Thousands flock to London flea market in Madrid
25 June 2007
MADRID, Spain (AP) _ Thousands of people flocked to a mock English flea market in Spain’s capital on Sunday, using British currency to buy bric-a-brac and browsing antiques stalls for bargains.
The event _ called Londonize _ was so packed, however, that foot traffic ground to a halt as people pushed their way past the 40 or so stalls set up around Plaza de la Paja in Madrid’s old quarter. Some waited more than an hour just to enter. Organizers said the number of visitors topped 50,000.
“It might have been easier, and certainly more comfortable, to fly to London,” complained Pedro Hernandez, who left after waiting 20 minutes to move just a few meters (yards) in the line to enter.
The market featured wares normally found in London’s Camden Lock or Portobello Road markets, and invited vendors from those markets. There were no Spanish sellers at the first-year event, which was sponsored by various British companies as a cultural exchange initiative.
Those who braved the 27 degree Celsius (80 F) heat to get in were greeted by men dressed as Beefeaters _ or guards from the Tower of London _ and “Bobby” policemen with pointed black hats.
Customers received a 10 percent discount if they paid in British pounds, and exchange points were set up for people to swap euros.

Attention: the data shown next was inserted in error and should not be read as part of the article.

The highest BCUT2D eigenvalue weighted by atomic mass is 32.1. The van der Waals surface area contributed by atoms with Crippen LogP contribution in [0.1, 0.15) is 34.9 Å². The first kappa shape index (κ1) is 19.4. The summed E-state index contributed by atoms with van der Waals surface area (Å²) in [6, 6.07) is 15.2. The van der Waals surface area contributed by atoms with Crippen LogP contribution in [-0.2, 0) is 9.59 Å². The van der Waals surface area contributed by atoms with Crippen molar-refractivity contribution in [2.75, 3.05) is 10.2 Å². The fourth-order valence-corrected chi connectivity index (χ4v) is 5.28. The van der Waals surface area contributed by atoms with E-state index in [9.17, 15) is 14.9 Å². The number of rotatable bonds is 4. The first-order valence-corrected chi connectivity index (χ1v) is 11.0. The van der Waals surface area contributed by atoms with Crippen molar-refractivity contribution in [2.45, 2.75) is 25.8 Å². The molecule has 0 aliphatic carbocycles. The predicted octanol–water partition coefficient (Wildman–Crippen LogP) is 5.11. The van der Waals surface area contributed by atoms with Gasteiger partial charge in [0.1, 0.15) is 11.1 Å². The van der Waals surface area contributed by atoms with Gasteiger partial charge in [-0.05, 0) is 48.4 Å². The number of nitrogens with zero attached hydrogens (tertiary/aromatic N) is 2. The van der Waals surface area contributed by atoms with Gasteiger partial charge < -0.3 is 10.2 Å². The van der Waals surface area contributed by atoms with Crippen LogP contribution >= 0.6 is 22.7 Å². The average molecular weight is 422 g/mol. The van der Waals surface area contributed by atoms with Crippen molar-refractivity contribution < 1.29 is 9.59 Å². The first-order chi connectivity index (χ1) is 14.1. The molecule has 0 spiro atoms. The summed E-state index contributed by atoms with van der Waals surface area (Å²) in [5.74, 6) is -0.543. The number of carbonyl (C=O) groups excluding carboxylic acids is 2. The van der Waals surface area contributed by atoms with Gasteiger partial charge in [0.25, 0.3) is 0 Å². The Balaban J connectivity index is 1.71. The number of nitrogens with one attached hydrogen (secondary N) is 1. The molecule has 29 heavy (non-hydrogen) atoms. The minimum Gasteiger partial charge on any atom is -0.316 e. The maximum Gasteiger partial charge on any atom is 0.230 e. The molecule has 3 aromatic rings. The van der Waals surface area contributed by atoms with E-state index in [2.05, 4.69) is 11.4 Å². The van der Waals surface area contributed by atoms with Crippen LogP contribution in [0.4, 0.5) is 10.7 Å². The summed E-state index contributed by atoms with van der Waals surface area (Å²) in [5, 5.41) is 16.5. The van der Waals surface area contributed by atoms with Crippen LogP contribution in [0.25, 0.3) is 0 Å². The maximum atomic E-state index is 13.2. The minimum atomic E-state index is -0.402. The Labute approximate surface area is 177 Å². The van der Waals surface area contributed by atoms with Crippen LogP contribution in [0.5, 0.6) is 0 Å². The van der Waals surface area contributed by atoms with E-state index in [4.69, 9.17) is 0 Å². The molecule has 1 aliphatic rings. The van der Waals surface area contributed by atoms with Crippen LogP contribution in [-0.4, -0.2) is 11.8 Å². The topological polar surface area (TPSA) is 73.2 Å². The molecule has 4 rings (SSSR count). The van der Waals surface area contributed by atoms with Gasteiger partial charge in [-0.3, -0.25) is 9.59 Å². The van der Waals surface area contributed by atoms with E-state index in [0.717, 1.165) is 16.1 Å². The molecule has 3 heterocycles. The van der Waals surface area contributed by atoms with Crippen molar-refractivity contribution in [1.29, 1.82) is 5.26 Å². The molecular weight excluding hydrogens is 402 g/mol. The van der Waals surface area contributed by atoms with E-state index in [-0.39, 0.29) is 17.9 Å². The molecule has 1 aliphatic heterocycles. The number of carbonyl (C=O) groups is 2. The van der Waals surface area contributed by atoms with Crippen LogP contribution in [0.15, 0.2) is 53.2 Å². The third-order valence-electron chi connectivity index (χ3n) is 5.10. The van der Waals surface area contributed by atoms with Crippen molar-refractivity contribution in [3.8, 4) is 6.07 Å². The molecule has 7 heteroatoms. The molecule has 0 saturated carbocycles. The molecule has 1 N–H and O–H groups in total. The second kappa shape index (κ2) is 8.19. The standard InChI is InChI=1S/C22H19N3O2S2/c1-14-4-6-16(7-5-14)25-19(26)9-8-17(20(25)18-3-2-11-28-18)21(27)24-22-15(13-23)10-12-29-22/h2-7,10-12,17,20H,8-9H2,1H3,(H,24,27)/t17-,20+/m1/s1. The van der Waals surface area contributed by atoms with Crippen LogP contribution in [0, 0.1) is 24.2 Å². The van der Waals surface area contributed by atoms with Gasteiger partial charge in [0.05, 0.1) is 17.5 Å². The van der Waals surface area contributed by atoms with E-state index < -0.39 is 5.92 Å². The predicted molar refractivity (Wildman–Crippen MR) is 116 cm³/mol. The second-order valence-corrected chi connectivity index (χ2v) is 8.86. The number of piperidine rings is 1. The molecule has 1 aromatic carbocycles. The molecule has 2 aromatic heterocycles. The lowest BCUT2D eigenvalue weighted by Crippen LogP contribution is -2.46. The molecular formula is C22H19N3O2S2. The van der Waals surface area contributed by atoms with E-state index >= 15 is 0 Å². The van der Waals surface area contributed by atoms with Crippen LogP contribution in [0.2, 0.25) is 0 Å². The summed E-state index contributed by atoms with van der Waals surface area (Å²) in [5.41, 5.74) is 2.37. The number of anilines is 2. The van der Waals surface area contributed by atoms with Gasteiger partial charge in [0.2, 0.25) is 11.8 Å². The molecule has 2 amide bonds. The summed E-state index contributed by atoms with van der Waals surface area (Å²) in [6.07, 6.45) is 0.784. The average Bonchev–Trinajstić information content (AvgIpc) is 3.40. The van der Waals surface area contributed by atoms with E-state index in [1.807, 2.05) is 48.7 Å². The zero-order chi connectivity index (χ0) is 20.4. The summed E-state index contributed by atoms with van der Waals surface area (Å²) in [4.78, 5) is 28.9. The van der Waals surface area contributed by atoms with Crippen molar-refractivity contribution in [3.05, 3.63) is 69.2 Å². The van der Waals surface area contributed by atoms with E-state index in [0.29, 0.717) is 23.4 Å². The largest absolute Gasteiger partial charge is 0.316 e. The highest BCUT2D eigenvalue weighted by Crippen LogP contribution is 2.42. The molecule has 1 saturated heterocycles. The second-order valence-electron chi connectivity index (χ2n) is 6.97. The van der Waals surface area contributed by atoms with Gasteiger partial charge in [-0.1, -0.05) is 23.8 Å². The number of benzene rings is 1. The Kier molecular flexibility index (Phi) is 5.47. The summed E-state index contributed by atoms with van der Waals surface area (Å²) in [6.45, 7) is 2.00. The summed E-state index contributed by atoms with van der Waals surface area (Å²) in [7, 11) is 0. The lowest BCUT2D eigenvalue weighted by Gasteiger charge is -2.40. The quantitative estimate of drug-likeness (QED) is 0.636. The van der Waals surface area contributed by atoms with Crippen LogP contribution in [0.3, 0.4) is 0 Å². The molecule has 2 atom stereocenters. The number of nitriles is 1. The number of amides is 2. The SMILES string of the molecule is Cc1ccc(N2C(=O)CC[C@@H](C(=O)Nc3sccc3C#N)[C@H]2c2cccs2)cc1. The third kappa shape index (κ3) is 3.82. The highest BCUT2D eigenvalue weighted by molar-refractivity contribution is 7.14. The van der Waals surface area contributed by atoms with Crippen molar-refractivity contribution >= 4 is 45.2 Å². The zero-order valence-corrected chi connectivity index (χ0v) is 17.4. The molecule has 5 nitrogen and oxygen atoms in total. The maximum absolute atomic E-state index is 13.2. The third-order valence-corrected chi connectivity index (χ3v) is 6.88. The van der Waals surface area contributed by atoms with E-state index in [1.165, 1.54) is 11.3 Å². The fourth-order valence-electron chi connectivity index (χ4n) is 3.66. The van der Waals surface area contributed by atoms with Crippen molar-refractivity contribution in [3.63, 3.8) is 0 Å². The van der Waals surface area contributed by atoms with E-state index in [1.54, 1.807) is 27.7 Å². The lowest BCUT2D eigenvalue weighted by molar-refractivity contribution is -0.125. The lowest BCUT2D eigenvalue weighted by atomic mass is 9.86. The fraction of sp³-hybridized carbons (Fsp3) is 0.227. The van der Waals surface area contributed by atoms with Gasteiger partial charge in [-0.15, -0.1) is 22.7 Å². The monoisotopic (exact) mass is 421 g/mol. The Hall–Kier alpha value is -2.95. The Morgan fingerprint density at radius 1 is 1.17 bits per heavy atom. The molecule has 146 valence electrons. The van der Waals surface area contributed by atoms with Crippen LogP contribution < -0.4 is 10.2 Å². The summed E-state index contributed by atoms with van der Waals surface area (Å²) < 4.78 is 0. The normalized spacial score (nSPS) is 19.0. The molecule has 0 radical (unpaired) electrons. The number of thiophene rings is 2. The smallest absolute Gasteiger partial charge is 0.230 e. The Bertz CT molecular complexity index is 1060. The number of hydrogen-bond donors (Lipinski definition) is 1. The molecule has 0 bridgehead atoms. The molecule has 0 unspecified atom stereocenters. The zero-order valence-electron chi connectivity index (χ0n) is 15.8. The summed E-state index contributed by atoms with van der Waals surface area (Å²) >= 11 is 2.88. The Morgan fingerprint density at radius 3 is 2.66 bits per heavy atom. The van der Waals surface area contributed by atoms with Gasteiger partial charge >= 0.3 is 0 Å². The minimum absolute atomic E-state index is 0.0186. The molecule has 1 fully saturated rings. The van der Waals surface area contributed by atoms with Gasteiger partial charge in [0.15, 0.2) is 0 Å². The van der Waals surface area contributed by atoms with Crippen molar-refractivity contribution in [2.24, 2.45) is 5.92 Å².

Shoppers were given three-minute lessons on how to haggle. One woman, Mercedes Blanco, practiced in broken English saying: “How much is it?”
“Sometimes you can die of success,” event organizer Fernando Godoy said, facing a crowd of several hundred irritated visitors who had yet to be let in after an hour of waiting.
Inside, women browsed books brought by Joanna Hardin, 41, who has sold books in Camden since 1987, or handcrafted jewelry made by Clare Mason, 31, also of Camden. In the background, Gary and Eustaces Portobello Steel Band played Caribbean tunes.
“We’ve sold masses, absolutely masses,” said Lyn Walford, who along with Camy Gregory was selling cricket bats, stitched leather soccer balls and sports prints.
One collector examined a police periscope in an antiques stall.
“Despite their high price, these have been very popular” said Mary Kilby, demonstrating tripod-mounted marine binoculars like those found on German battleships in World War II.
Food stalls offered traditional English fish and chips, Wimbeldon-style strawberries and cream.
[Copyright AP with Expatica]
Subject: Spanish news